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Reassessing Wilderness Stewardship in an Era of Rapid Climate Change

Released: 2012
WERC Publication Brief: Reassessing Wilderness Stewardship in an Era of Rapid Climate Change. Updated February 2012.

Stephenson, NL, CI Millar. 2012. Climate change: wilderness’s greatest challenge. Park Science 28(3): 34-38.


Efforts to plan for and respond to rapid climatic change are still in their infancy, and solutions for wilderness management are unlikely to come easily or quickly. A Park Science article by USGS ecologist Nathan Stephenson and USDA Forest Service paleoecologist Constance Millar emphasizes that revisiting the historic concept of "wilderness" serves as a starting point.

The Wilderness Act of 1964 frames wilderness as areas that are both "untrammeled" by human intervention and that retain their natural, primeval character. But in the face of rapid climatic and other global changes, wilderness stewards will inevitably face a trade-off: maintaining aspects of natural, primeval character (such as native species diversity) will require increasing management intervention -- trammeling.

Confronting this tradeoff, managers can consider four broad classes of management actions: restraint through no action; enhancing resilience to assist the ecosystem’s ability to recover from stresses and disturbances; reducing threats to ensure short-term resistance to change; and long-term realignment, in which wilderness stewards facilitate transitions to conditions better aligned with a new climate.

Stephenson and Millar offer the following planning considerations to help managers decide which actions to implement to guide their wilderness areas through uncertainty and changes:

  1. The unprecedented nature of ongoing environmental changes means that the past may no longer provide a useful target for the future.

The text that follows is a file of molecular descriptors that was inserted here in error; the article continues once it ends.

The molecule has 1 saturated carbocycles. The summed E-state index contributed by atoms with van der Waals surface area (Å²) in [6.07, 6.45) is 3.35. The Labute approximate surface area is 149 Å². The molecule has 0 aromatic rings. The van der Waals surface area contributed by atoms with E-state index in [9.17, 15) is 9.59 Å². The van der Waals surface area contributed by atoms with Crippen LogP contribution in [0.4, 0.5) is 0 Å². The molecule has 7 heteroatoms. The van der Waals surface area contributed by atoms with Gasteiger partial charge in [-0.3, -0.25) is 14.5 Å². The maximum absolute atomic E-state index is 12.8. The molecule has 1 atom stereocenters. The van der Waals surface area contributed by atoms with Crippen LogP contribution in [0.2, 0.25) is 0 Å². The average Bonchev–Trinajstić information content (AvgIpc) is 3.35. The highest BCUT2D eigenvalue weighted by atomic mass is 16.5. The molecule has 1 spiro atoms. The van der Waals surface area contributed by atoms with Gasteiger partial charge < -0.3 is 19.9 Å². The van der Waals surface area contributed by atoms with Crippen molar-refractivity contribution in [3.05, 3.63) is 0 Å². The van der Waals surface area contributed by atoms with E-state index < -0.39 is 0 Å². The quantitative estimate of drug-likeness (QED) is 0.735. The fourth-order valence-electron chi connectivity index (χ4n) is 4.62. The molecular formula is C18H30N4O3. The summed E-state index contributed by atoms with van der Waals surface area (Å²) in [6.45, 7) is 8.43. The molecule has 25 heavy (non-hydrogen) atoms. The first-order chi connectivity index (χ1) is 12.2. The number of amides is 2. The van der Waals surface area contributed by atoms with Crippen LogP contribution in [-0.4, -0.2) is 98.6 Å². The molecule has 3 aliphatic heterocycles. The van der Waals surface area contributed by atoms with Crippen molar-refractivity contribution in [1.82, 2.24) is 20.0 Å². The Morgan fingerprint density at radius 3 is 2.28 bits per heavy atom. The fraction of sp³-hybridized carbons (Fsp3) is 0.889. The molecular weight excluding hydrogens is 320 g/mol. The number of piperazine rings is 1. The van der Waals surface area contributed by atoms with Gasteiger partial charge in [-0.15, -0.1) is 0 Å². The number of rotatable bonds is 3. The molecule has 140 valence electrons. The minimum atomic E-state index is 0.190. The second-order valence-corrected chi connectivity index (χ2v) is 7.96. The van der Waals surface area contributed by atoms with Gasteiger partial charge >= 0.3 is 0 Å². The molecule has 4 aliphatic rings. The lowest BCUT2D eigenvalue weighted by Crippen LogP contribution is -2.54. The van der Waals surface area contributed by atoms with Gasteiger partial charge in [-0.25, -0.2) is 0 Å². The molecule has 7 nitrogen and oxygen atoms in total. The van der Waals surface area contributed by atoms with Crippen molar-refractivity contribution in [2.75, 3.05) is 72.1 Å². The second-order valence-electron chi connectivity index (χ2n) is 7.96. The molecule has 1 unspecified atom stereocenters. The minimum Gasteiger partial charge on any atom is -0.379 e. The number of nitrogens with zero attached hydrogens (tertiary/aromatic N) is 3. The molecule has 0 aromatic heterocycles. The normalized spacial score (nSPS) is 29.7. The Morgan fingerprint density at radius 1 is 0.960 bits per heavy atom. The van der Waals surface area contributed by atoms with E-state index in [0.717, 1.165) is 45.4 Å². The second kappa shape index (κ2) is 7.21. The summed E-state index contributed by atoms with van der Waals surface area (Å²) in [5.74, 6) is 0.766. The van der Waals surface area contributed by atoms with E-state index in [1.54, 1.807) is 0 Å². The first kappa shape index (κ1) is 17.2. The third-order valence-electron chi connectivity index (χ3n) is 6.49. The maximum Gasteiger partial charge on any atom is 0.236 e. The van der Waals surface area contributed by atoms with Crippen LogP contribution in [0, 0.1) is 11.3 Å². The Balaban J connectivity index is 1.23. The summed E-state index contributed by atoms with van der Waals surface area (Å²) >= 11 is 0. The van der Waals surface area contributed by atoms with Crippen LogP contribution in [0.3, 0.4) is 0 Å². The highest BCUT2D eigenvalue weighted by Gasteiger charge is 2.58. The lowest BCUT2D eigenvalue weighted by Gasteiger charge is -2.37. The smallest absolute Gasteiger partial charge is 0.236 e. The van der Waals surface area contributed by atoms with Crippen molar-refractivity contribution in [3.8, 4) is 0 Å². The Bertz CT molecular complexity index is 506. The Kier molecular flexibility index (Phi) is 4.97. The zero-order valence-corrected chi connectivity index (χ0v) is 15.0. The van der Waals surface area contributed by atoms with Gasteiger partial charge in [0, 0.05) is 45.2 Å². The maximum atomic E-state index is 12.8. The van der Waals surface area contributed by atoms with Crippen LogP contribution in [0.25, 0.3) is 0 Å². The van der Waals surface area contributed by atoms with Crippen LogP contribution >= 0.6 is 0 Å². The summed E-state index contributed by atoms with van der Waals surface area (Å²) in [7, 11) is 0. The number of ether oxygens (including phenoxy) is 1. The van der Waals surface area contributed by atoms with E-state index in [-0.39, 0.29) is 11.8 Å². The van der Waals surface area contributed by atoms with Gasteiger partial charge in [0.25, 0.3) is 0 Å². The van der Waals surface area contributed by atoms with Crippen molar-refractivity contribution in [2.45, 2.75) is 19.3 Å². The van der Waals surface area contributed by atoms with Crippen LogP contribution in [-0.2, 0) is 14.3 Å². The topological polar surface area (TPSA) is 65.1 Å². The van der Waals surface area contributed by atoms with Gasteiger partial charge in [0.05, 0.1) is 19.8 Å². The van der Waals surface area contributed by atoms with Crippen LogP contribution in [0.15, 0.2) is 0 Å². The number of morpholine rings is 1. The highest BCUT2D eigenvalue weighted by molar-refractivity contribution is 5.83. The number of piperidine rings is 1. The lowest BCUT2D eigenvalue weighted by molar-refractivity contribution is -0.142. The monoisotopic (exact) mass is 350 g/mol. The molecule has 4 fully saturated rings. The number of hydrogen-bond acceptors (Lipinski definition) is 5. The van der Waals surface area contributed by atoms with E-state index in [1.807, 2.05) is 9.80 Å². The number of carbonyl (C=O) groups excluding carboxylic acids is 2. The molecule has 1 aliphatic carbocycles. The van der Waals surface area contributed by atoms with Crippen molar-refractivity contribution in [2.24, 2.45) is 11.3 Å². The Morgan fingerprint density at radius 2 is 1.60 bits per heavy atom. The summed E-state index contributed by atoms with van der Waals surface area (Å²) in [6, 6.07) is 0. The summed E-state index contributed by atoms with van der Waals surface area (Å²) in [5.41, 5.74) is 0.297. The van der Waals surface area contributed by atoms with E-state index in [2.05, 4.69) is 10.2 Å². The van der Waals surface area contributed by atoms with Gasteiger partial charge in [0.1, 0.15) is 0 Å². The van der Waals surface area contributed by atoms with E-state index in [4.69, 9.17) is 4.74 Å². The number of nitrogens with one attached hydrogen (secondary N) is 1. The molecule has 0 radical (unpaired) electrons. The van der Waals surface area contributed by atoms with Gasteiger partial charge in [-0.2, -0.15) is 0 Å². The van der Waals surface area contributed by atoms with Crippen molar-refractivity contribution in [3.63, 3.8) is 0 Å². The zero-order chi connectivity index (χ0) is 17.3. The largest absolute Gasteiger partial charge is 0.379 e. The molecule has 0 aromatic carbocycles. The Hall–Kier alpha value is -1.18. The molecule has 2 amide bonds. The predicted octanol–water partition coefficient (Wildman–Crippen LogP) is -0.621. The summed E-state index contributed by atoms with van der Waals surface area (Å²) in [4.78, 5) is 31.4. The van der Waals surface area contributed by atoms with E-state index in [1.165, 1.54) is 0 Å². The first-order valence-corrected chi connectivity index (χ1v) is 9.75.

2. The unpredictable nature of future changes means that familiar planning approaches may become ineffective.
  3. Fortunately, managers can instead use planning approaches that consider a broad array of possible futures, such as scenario planning.
  4. Rather than the traditional approach of defining desired future conditions, managers may benefit from defining undesired future conditions -- those to avoid.
  5. Given the inevitability of surprises, it will also be useful to plan appropriate responses before abrupt changes occur.
  6. A mixed portfolio of actions can help hedge your bets in the face of unprecedented and unpredictable changes.
  7. Finally, certain decisions are likely to become easier to make if managers broaden the geographic scope of planning.










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Management Implications
Joshua Tree National Park --Photographer: Ben Young Landis/USGS
Wilderness managers may need to broaden the geographic scope of planning to anicipate species distribution shifts, such as those modelled for Joshua trees. Image Credit: Ben Young Landis/USGS

  • Anthropogenic climatic change is forcing a reassessment of traditional wilderness stewardship approaches in light of inevitable trade-offs.
  • Possible strategic responses to climatic change fall into four broad classes: restraint (do nothing), resilience and resistance (near-term ways of buying time), and realignment (long-term adaptation).
  • Planning will be made challenging by the unprecedented and unpredictable nature of future changes; fortunately, robust planning approaches, like scenario planning, are available.

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